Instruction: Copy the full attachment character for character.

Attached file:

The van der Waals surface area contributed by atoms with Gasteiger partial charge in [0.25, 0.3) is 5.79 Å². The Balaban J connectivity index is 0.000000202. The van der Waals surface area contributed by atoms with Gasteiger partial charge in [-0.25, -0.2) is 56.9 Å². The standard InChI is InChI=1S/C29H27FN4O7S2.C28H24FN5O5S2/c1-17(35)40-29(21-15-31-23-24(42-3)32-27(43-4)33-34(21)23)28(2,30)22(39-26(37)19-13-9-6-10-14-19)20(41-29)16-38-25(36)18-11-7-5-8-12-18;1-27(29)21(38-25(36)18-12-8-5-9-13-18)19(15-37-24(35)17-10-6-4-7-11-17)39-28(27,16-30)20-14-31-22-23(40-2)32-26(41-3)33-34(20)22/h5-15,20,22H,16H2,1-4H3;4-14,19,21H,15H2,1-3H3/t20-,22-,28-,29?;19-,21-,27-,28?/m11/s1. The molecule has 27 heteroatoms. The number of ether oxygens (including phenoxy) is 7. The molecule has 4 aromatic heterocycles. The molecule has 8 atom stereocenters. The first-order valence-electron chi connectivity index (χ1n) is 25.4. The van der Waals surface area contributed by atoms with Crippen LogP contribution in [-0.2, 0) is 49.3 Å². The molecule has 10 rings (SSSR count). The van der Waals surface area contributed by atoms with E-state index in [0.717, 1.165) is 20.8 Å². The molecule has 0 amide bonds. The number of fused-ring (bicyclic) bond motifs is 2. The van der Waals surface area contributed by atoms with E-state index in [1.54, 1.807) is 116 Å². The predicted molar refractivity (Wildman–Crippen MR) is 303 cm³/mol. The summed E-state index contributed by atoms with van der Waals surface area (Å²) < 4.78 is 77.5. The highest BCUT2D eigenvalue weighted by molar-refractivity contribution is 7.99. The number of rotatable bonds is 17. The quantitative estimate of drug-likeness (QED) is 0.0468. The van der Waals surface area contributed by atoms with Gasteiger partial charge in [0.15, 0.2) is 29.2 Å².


The van der Waals surface area contributed by atoms with Gasteiger partial charge in [0.25, 0.3) is 5.79 Å². The Balaban J connectivity index is 0.000000202. The van der Waals surface area contributed by atoms with Gasteiger partial charge in [-0.25, -0.2) is 56.9 Å². The standard InChI is InChI=1S/C29H27FN4O7S2.C28H24FN5O5S2/c1-17(35)40-29(21-15-31-23-24(42-3)32-27(43-4)33-34(21)23)28(2,30)22(39-26(37)19-13-9-6-10-14-19)20(41-29)16-38-25(36)18-11-7-5-8-12-18;1-27(29)21(38-25(36)18-12-8-5-9-13-18)19(15-37-24(35)17-10-6-4-7-11-17)39-28(27,16-30)20-14-31-22-23(40-2)32-26(41-3)33-34(20)22/h5-15,20,22H,16H2,1-4H3;4-14,19,21H,15H2,1-3H3/t20-,22-,28-,29?;19-,21-,27-,28?/m11/s1. The molecule has 27 heteroatoms. The number of ether oxygens (including phenoxy) is 7. The molecule has 4 aromatic heterocycles. The molecule has 8 atom stereocenters. The first-order valence-electron chi connectivity index (χ1n) is 25.4. The van der Waals surface area contributed by atoms with Crippen LogP contribution in [-0.2, 0) is 49.3 Å². The molecule has 10 rings (SSSR count). The van der Waals surface area contributed by atoms with E-state index in [0.717, 1.165) is 20.8 Å². The molecule has 0 amide bonds. The number of fused-ring (bicyclic) bond motifs is 2. The van der Waals surface area contributed by atoms with E-state index in [1.54, 1.807) is 116 Å². The predicted molar refractivity (Wildman–Crippen MR) is 303 cm³/mol. The summed E-state index contributed by atoms with van der Waals surface area (Å²) < 4.78 is 77.5. The highest BCUT2D eigenvalue weighted by molar-refractivity contribution is 7.99. The number of rotatable bonds is 17. The quantitative estimate of drug-likeness (QED) is 0.0468. The van der Waals surface area contributed by atoms with Gasteiger partial charge in [0.15, 0.2) is 29.2 Å².